12-01-2021  3:50 pm   •   PDX and SEA Weather
  • 1
  • 2
  • 3
  • 4

NORTHWEST NEWS

Sen. Manning on the Year Ahead and the Year That Was

Prominent BIPOC Caucus member concerned with gun regulation, access to Covid-19 testing

Dozens of Oregon Workers Fired for Not Getting COVID Shot

Officials in Oregon say at least 99 state workers have been fired for failing to get vaccinated against COVID-19.

Attorney General Rosenblum Says She Won’t Run for Governor

Attorney General Ellen Rosenblum on Monday put to rest rumors and officially said she will not enter Oregon’s crowded race for governor.

Portland’s Black Population Grew in the Last Decade, but That’s Not the Whole Story

The Black population in North and Northeast Portland declined by 13.5% over the last 10 years as more than 3,000 Black residents moved away, new numbers from the 2020 census show.

NEWS BRIEFS

Oregon's Cannabis Industry Could Be More Vulnerable Than Ever

Portland is the first in the country to allocate cannabis tax revenue to relieve the industry's impacts of...

Open Enrollment Deadline Is Dec. 15 for Health Insurance Coverage Starting Jan. 1, 2022

Help applying and financial assistance is available through the Oregon Health Insurance Marketplace ...

Commissioners From Three Counties Select Lawrence-Spence to Fill Senate District 18 Vacancy

District 18 includes portions of west Portland and Tigard. ...

Congressional Black Caucus Issues a Statement on the Passing of Former Congresswoman Carrie P. Meek

Meek, the first Black person to represent Florida in Congress since the post-Civil War Reconstruction, died Sunday, Nov. 28 at her...

Vsp Global Partners With Black EyeCare Perspective to Eliminate Inequities and Increase Representation of People of Color in the Eye Care Industry

Partnership includes scholarships, leadership development, and outreach to prospective optometrists ...

COVID vaccines becoming tougher to find in some places

PORTLAND, Ore. (AP) — Vaccines have suddenly become scarce in some parts of Oregon after months of vaccine surplus in the state and across that nation, officials said. The situation is a dramatic shift from the late spring, summer and early fall, when Oregon tossed out over...

Kentucky author and 'Merry Prankster' Ed McClanahan dies

LEXINGTON, Ky. (AP) — Ed McClanahan, a Kentucky author, teacher and friend of counterculture icon Ken Kesey, died Saturday at his home in Lexington, according to his wife. He was 89. McClanahan lived in Lexington with his wife Hilda, who remembered him as a “great man.” ...

No. 25 Arkansas beats Missouri, caps best season since 2011

FAYETTEVILLE, Ark. (AP) — Sam Pittman grinned for almost the entirety of his postgame press conference Friday night. The Arkansas coach and his team had done something no others ever had. The No. 25 Razorbacks capped their regular season with a 34-17 victory over Missouri,...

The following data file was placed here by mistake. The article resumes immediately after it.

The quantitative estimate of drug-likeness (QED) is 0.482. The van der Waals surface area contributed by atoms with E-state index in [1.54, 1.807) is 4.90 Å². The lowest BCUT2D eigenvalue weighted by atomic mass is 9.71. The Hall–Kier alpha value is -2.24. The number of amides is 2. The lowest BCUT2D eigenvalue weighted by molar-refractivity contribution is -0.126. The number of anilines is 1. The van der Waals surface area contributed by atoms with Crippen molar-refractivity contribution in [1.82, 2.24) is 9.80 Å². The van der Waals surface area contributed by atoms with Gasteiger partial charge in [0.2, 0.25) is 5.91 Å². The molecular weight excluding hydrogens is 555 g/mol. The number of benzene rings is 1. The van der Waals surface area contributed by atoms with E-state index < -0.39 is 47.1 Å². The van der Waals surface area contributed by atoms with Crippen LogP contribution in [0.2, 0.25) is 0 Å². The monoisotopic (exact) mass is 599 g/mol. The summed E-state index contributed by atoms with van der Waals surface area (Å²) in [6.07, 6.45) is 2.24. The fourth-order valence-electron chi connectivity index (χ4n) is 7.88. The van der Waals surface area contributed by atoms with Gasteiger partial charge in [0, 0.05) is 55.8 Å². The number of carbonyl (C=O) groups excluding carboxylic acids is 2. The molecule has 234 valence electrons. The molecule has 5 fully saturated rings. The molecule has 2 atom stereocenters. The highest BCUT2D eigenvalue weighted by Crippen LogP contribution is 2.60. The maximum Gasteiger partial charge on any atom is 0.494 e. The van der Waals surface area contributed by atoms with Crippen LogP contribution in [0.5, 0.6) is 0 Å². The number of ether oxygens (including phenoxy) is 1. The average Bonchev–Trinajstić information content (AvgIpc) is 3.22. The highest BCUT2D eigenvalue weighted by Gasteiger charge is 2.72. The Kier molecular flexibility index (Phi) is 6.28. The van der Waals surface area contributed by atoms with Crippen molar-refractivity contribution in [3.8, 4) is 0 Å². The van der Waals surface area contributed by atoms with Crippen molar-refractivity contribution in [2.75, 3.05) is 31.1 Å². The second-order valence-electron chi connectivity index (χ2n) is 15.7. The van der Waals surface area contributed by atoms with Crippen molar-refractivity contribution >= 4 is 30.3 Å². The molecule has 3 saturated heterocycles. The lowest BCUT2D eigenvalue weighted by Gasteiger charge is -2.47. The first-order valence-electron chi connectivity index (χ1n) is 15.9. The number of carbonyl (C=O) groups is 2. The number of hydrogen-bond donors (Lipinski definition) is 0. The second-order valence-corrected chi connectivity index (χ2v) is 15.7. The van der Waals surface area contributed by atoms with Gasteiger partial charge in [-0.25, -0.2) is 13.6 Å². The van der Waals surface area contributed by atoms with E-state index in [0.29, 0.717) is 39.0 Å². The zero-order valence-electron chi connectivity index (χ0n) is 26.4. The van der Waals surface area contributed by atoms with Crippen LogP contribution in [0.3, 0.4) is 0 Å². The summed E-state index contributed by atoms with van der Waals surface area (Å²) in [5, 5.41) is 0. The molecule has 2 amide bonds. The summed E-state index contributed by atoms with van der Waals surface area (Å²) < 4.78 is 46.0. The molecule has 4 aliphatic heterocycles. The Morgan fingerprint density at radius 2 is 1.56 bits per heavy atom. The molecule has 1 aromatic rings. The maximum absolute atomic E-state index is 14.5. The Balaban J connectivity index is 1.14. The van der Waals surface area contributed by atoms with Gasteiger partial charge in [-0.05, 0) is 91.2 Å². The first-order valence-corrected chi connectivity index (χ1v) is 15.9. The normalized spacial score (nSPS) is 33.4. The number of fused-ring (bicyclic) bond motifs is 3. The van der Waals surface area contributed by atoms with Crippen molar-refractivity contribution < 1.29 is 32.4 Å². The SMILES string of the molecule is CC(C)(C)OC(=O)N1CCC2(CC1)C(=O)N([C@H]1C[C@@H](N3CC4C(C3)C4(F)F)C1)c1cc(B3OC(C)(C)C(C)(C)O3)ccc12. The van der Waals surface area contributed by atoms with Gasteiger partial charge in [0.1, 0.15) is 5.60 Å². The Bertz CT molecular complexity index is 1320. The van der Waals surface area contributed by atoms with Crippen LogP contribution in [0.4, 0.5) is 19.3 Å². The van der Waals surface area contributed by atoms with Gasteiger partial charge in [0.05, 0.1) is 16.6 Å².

Mizzou's Drinkwitz returning to Arkansas for rivalry game

FAYETTEVILLE, Ark. (AP) — Just 45 miles of interstate highway separate Eli Drinkwitz from where he started and where he is now as Missouri's head football coach. Raised in the small Arkansas town of Alma, Drinkwitz will come full circle Friday when his Tigers visit No. 25...

OPINION

State is Painting Lipstick on Its One-of-a-kind, Long-term-care Law

Starting in January, the unpopular law imposes a stiff new tax of 58 cents per 0 earned for every worker in the state ...

Giving Thanks

Just by being alive we can be sure of having moments of sadness as well as happiness. When you’re active in politics, you experience both wins and losses. Sometimes it can be hard to feel grateful. ...

Acting on Climate will Require an Emphasis on Environmental Justice

Climate change affects us all, but its effects aren’t distributed equally. ...

Small Businesses Cannot Survive With Current Level of Postal Service

At The Skanner News office we received an important piece of correspondence that was postmarked June 12, 2021, and delivered to us on November 4, 2021. ...

AFRICAN AMERICANS IN THE NEWS

Study: WNBA again earns A-plus grades in diversity hiring

A diversity report has awarded the WNBA high grades again when it comes to racial- and gender-hiring practices. The Institute for Diversity and Ethics in Sport (TIDES) at the University of Central Florida Wednesday issued an A-plus to the WNBA for the league’s overall, racial...

Police shooting raises questions over Black man's gun rights

VIRGINIA BEACH, Va. (AP) — Leaders in the Black community of Virginia Beach called Wednesday for a federal investigation into the fatal police shooting of a Black man, saying his right to carry a gun for protection was ignored during a night of violence earlier this year on the city's oceanfront....

Death of bullied Utah girl draws anger over suicides, racism